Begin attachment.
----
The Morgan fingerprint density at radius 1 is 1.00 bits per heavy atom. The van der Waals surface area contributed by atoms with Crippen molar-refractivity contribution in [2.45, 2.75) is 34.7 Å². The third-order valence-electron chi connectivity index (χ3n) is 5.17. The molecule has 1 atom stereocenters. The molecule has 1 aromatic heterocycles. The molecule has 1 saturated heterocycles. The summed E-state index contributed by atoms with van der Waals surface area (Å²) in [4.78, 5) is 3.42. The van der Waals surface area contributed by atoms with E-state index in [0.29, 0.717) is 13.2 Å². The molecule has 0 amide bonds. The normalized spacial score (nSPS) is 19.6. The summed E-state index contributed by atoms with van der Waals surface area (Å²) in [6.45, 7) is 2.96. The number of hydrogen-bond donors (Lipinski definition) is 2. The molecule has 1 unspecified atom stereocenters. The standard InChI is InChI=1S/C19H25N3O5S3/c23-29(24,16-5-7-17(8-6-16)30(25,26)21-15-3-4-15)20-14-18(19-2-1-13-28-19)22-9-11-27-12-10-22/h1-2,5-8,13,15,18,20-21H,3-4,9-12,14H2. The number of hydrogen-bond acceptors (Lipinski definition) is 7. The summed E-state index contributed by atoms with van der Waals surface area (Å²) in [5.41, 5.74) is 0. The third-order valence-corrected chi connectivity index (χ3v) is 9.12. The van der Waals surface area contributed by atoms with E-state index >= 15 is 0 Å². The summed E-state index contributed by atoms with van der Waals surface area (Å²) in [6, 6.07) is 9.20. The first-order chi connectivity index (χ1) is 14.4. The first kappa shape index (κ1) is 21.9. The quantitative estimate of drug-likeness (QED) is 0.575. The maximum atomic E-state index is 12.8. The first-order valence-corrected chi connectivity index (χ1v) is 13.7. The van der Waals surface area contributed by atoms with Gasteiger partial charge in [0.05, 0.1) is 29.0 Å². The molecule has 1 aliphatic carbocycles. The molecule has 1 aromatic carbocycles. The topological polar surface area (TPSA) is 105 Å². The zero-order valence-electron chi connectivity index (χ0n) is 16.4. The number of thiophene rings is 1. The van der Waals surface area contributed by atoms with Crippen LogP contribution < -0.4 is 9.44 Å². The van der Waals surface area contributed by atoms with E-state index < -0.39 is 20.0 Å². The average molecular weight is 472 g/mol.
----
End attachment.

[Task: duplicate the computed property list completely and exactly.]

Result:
The Morgan fingerprint density at radius 1 is 1.00 bits per heavy atom. The van der Waals surface area contributed by atoms with Crippen molar-refractivity contribution in [2.45, 2.75) is 34.7 Å². The third-order valence-electron chi connectivity index (χ3n) is 5.17. The molecule has 1 atom stereocenters. The molecule has 1 aromatic heterocycles. The molecule has 1 saturated heterocycles. The summed E-state index contributed by atoms with van der Waals surface area (Å²) in [4.78, 5) is 3.42. The van der Waals surface area contributed by atoms with E-state index in [0.29, 0.717) is 13.2 Å². The molecule has 0 amide bonds. The normalized spacial score (nSPS) is 19.6. The summed E-state index contributed by atoms with van der Waals surface area (Å²) in [6.45, 7) is 2.96. The number of hydrogen-bond donors (Lipinski definition) is 2. The molecule has 1 unspecified atom stereocenters. The standard InChI is InChI=1S/C19H25N3O5S3/c23-29(24,16-5-7-17(8-6-16)30(25,26)21-15-3-4-15)20-14-18(19-2-1-13-28-19)22-9-11-27-12-10-22/h1-2,5-8,13,15,18,20-21H,3-4,9-12,14H2. The number of hydrogen-bond acceptors (Lipinski definition) is 7. The summed E-state index contributed by atoms with van der Waals surface area (Å²) in [5.41, 5.74) is 0. The third-order valence-corrected chi connectivity index (χ3v) is 9.12. The van der Waals surface area contributed by atoms with E-state index >= 15 is 0 Å². The summed E-state index contributed by atoms with van der Waals surface area (Å²) in [6, 6.07) is 9.20. The first-order chi connectivity index (χ1) is 14.4. The first kappa shape index (κ1) is 21.9. The quantitative estimate of drug-likeness (QED) is 0.575. The maximum atomic E-state index is 12.8. The first-order valence-corrected chi connectivity index (χ1v) is 13.7. The van der Waals surface area contributed by atoms with Gasteiger partial charge in [0.05, 0.1) is 29.0 Å². The molecule has 1 aliphatic carbocycles. The molecule has 1 aromatic carbocycles. The topological polar surface area (TPSA) is 105 Å². The zero-order valence-electron chi connectivity index (χ0n) is 16.4. The number of thiophene rings is 1. The van der Waals surface area contributed by atoms with Crippen LogP contribution < -0.4 is 9.44 Å². The van der Waals surface area contributed by atoms with E-state index < -0.39 is 20.0 Å². The average molecular weight is 472 g/mol.